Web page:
Iran is, along with Korea and India, one of the movie-mad capitals of the world. By this I mean that its film culture is marked by an over-all obsessive interest in film that spreads from filmmakers to film viewers, from popular cinema to art cinema, from buffish literature to theory. This obsession is evident in the treatment of reflexivity found in works of nearly every important contemporary Iranian director, from Abbas Kiarostami, to Mohsen Makhmalbaf, to Jafar Panahi. Kiarostami’s wonderful “trilogy” (Where is My Friend’s Home 1987, And the Life Goes On…1992, and Under the Olive Trees 1994) coyly plays with notions of narrative, reflexivity and fiction/documentary. His Close-Up (1990), described by Werner Herzog as “the greatest documentary on filmmaking I have ever seen,” tells of a fascinating “fait divers” which in itself says much about Iran’s mad-love affair with cinema. The film recounts the true story of a frustrated 42 year-old film buff, Ali Sabzian, who dupes a middle-class family into thinking that he is director Mohsen Makhmalbaf scouting for a potential family to cast in his next film. Sabzian, while never menacing, exploits the family’s gullibility and ingratiates himself into their household. As if that isn’t reflexive enough, there is a documentary film which chronicles the duplicitous would-be actor Ali Szabian, Close-Up Long Shot (Mahmoud Chokrollahi, Moslem Mansouri, 1996, France, 44 min., video). Unlike its progenitor Close-Up, Close-Up Long Shot does not play with questions of reflexivity or fiction/non-fiction, but is a straightforward “talking head” examination of the phenomenon behind a man obsessed with cinema beyond all rational measures.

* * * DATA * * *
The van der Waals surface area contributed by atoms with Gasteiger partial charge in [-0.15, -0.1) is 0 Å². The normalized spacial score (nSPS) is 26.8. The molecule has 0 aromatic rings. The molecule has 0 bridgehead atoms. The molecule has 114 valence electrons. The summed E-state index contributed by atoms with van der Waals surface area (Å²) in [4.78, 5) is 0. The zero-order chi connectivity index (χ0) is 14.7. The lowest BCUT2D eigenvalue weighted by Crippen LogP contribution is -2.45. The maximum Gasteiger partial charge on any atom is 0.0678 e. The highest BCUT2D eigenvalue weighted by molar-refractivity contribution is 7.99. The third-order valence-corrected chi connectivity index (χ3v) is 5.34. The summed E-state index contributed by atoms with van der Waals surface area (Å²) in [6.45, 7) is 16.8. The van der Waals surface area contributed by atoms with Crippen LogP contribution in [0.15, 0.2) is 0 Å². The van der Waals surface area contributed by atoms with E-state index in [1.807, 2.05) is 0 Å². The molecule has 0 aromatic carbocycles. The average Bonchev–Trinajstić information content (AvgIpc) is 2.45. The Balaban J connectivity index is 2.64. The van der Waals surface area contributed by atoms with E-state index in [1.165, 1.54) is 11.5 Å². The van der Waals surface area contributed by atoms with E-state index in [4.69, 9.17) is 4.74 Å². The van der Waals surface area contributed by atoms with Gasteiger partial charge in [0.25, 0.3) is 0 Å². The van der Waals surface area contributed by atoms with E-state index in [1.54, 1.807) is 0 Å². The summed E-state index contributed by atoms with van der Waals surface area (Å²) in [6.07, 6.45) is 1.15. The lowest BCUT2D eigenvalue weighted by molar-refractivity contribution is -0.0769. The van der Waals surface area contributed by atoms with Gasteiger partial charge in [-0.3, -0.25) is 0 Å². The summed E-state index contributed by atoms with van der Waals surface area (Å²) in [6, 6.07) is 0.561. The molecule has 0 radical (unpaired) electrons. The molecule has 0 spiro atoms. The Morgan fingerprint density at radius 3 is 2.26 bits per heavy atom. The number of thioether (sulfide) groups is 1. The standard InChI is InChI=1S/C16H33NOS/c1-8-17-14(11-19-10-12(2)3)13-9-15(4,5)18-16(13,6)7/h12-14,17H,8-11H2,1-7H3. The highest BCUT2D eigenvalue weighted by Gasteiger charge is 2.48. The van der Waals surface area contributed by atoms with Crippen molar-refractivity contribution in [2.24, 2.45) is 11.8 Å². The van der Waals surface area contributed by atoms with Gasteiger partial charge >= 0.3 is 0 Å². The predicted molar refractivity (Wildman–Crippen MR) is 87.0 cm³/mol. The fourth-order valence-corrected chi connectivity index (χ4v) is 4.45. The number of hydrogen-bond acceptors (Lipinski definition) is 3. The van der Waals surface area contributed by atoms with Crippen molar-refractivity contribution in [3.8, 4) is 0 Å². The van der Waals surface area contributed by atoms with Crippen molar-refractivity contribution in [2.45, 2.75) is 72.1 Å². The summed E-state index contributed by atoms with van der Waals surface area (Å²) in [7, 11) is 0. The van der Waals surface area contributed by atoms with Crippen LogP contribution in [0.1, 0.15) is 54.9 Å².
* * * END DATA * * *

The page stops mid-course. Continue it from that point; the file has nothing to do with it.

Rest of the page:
Though formally uninteresting, the video manages to slowly draw us into Sabzian’s psyche with its minimalist palette (no music, no camera movements), and probing long takes of Ali Szabian. What starts off as an outsider’s look in (interviews with co-workers, neighbors) ends up being a probing, at times Freudian self-examination of a troubled man whose inability to separate film from reality is as much symptom of a psychic problem as a symptom of how important cinema is to the average Iranian. Szabian, formally uneducated and accused as such by some of the earlier interviewees, comes across as being extremely perceptive, intelligent and very clever concerning notions of social culpability. Sabzian underscores the irony in his situation by noting how people around him, from Abbas Kiarostami, to the media represented in Close-Up, to the family, are all willing partners in his predicament. He willingly casts himself as a “victim of cinema,” not unlike the many serial killers who blame their crimes on the media’s glorification of murder and the representation of murder in films and television.
In the film’s final minutes Szabian pours his heart out to/for the camera. He says that his irrational act is a testament to his love for cinema: “I spent the best days of my childhood in the dark…perhaps the adult in me is tired, but it listens to the child….I am physically small, but spiritually big.” His fanatical religious-like devotion to the cinema seems to have eclipsed family, friendship, and work. As I’ve noted in a previous essay,
The video raises some interesting questions concerning the nature of obsession and the delicate, unformed line between acceptable and non-acceptable obsession. His sister may be exaggerating when she says that 80% of people in Iran are like him, but the Azi Sabzian phenomenon is surely representative of a cinema craze that is an integral part of Iranian culture.